In a previous article we discussed how smart commercial spaces used music curation to bring comfort and ease in a pandemic world.
But it has other uses. We choose music to help increase sales. Is this theory true?
The short answer is yes, but read on for the critical details.
In 1966 researchers measured the impact of music volume on shopper behaviour. They found that louder music lead customers to leave stores much sooner, compared to quieter music. Then came the classic 80s studies of Ronald Milliman, where slower music was associated with calmer customer movement and higher returns in the cash register. This finding was replicated in food and drink sales within restaurants.
So what kind of quiet, slow music works for your business? The common belief is that classical music is the winner, as it has been linked to better sales than pop music, rock music or easy listening. However, take care with this common wisdom, this is where the waters become murky; classical music can also be associated with the poorest sales in some contexts.
How might choosing the wrong music harm your sales?
Going back to the early research, many brands and spaces sprang into action and took the easy route to apparent success. They piped in background music (often called ‘Muzak’, a trademarked term since 1930s), sat back and waited for the money to roll in. The problem was that in most cases it didn’t work.
In fact, the extreme reaction to this music was customer revolt. The musician Ted Nugent once offered to buy Muzak for $10 million for the sole purpose of shutting it down. A UK group called ‘Pipedown’ argued that music in public places constitutes "a form of noise pollution".
As a music expert, I agree most piped music ranges from unpleasant through to distressing and even painful, but this is not because music itself is bad for spaces or consumers.
The enemy is careless music.
Cheaper, low quality music produced on low grade sound systems. The proportion of careless music in our commercial world is astounding. Companies spend millions on visual design but by comparison many of them invest pennies in auditory design.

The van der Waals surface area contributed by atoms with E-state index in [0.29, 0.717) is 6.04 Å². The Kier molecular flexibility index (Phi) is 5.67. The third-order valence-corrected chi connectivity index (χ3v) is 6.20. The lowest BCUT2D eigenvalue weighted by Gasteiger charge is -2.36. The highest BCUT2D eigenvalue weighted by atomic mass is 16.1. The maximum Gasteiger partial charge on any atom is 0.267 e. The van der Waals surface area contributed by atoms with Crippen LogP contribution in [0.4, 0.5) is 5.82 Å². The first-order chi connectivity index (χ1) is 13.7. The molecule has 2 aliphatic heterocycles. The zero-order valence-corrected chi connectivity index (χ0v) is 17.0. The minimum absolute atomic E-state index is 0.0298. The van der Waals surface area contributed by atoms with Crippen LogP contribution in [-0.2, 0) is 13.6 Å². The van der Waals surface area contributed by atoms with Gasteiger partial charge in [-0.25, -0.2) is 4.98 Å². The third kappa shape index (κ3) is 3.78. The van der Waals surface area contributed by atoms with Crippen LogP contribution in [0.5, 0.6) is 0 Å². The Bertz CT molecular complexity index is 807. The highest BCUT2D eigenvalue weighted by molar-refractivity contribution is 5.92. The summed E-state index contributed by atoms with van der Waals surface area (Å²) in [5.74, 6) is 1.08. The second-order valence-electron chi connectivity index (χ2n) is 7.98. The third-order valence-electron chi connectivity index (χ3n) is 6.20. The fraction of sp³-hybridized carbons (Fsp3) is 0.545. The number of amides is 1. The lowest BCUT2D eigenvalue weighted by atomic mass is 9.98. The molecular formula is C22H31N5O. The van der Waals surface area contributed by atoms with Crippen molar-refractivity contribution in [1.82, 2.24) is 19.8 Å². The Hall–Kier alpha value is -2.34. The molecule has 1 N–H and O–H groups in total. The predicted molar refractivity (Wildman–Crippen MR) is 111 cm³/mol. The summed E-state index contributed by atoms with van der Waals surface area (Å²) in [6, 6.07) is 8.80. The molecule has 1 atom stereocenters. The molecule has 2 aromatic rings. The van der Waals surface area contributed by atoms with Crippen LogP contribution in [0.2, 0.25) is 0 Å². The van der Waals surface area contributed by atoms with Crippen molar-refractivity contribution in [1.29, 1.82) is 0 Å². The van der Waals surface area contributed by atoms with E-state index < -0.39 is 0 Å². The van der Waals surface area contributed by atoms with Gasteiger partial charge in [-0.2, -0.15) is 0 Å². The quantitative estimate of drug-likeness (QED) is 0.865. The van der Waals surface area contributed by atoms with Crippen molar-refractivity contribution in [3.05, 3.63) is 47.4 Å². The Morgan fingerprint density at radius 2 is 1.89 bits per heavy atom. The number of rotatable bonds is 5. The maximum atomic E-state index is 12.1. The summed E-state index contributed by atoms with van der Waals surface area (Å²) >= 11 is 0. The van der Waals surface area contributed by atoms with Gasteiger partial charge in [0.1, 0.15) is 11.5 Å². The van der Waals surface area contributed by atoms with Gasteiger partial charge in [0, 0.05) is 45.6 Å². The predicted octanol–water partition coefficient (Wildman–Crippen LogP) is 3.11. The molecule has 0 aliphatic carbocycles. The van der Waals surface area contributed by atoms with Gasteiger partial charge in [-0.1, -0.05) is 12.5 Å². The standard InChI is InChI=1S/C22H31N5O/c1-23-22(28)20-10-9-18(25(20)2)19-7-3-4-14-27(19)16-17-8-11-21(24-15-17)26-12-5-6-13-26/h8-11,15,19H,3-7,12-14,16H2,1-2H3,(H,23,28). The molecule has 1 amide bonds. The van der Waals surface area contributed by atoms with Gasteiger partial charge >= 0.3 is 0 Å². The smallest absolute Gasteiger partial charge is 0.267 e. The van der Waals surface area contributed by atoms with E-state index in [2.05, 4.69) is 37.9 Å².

We can avert our eyes, whereas sound is a 360 degree sensory experience that we are unable to ignore.
A number of brands respond to complaints by cutting music out completely. That is an overreaction, and just because it is cheaper to cut music than to invest in making a space more pleasant and welcoming, doesn't mean your profits will be better.
It is undoubtedly a missed opportunity. Our previous article outlined 5 ways in which music can support and comfort us by providing enriched public spaces.
Let’s finish with some facts about how music for business can have a positive impact on sales with the caveat in mind that these will only follow from well-chosen, thoughtful, curated music that respects consumer needs as well as brand image.
The double boost of music on sales
1. Make us feel more positive
Music enriches our body and mind states, making it more likely we will reflect positively on our circumstances and environment.
- Music absorbs time, replicating the psychologically desirable sense of flow. Nobody enjoys clock watching or boredom.
- Music stabilises mood and alertness. Check out this impact in our article on the Musical Bubble effect.
2. Make the environment more positive
The external influencers. These modify the appearance of our space and our evaluations of the underlying agents, including the musician and the brand.
- Music curation makes us feel like spaces look better, it beautifies our world by extension.
- Great music becomes associated with a positive image, which helps build loyalty. This emotion-based concept goes from ‘I like being in their spaces, they make me feel good’ to ‘I want to spend my time and money there’.
Ultimately, whilst there is truth in the fact music can influence sales, getting it right for each individual band and space is about far more than simple metrics like speed, volume, or genre.